Right now, people affected by retinal vein occlusion (RVO) are typically prescribed injections of a vascular endothelial growth factor inhibitor (anti-VEGF) into their eye.

Experiments on mice conducted by researchers at Columbia University and Sanford Burnham Prebys Medical Discovery Institute in the US suggest this uncomfortable and slightly scary treatment could one day be replaced with eye drops.

RVO occurs when a vein in the eye's retina gets blocked, leading to swelling, inflammation, damage to the retina, and even vision loss, depending on the severity of the problem.

Anti-VEGF injections have been shown to reduce swelling and improve vision. Not only does it require a thin hypodermic to be inserted into the eye to work, however, the injections aren't always effective at treating RVO.

The daunting prospect of an eye injection tends to mean people put off treatment too, which can mean the problem then gets worse.

Mouse eye scan
Lab mice were treated to develop retinal vein occlusion. (Avrutsky et al., Frontiers in Neuroscience, 2023)

In the laboratory tests, eye drops containing an experimental drug were found to be twice as effective in mice as standard anti-VEGF injections when it came to reducing RVO swelling and improving blood flow in the retina. What's more, unlike injections, the eye drops protected against vision loss by preventing the photoreceptors in the eye from deteriorating.

The eye drops contained a compound called Pen1-XBir3, previously found to block the enzyme caspase-9. This enzyme triggers cell death, and is known to be overactive in blood vessels damaged by RVO.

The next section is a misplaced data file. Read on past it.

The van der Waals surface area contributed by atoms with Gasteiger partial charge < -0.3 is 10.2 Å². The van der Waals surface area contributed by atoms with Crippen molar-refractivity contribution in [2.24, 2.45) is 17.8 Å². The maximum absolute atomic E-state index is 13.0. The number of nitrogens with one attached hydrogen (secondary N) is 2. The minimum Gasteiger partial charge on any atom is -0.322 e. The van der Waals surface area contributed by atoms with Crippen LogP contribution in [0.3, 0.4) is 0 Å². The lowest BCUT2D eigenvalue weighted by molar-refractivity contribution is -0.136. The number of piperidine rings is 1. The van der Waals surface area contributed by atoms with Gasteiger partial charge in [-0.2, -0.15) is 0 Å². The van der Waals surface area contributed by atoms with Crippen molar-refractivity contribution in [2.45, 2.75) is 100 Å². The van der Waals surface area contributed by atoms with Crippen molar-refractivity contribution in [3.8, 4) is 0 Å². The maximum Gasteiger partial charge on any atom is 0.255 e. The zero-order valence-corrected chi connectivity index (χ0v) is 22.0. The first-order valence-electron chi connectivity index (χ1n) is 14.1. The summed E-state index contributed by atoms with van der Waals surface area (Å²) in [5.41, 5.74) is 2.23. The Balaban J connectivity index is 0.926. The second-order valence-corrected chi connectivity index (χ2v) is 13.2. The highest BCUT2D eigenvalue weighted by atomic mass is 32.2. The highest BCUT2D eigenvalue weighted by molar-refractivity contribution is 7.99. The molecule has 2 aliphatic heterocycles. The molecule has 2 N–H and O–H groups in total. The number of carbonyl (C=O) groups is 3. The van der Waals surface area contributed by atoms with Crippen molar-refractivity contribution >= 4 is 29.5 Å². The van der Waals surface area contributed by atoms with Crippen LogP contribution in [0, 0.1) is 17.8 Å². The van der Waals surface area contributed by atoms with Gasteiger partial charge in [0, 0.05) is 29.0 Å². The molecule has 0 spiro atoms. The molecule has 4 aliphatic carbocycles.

"We think the eye drops improve the health of blood vessels in the retina, which then decreases the toxic signaling that damages the retina's neurons and leads to vision loss," says neurovascular biologist Maria Avrutsky from Columbia University.

It's a very promising result, though clearly this needs to be tested out in people now that we know how well it works in mice. Human clinical trials are planned, and the researchers say other treatments could be developed using the same compound.

Our eyes are one of the most delicate and important parts of our bodies, and any damage can severely impact the quality of someone's life. The good news is we're seeing regular advancements made in the treatment of eye conditions, like the one reported here – whether it's eye drops to counter aging or growing entirely new retinas.

"There's an opportunity to help more people with this disease that is a leading cause of blindness worldwide," says Columbia University cell biologist Carol Troy.

"Finding the root cause of RVO is the holy grail, but if we can at least provide better symptomatic relief that doesn't distress patients, it would be a really good start."

The research has been published in Frontiers in Neuroscience.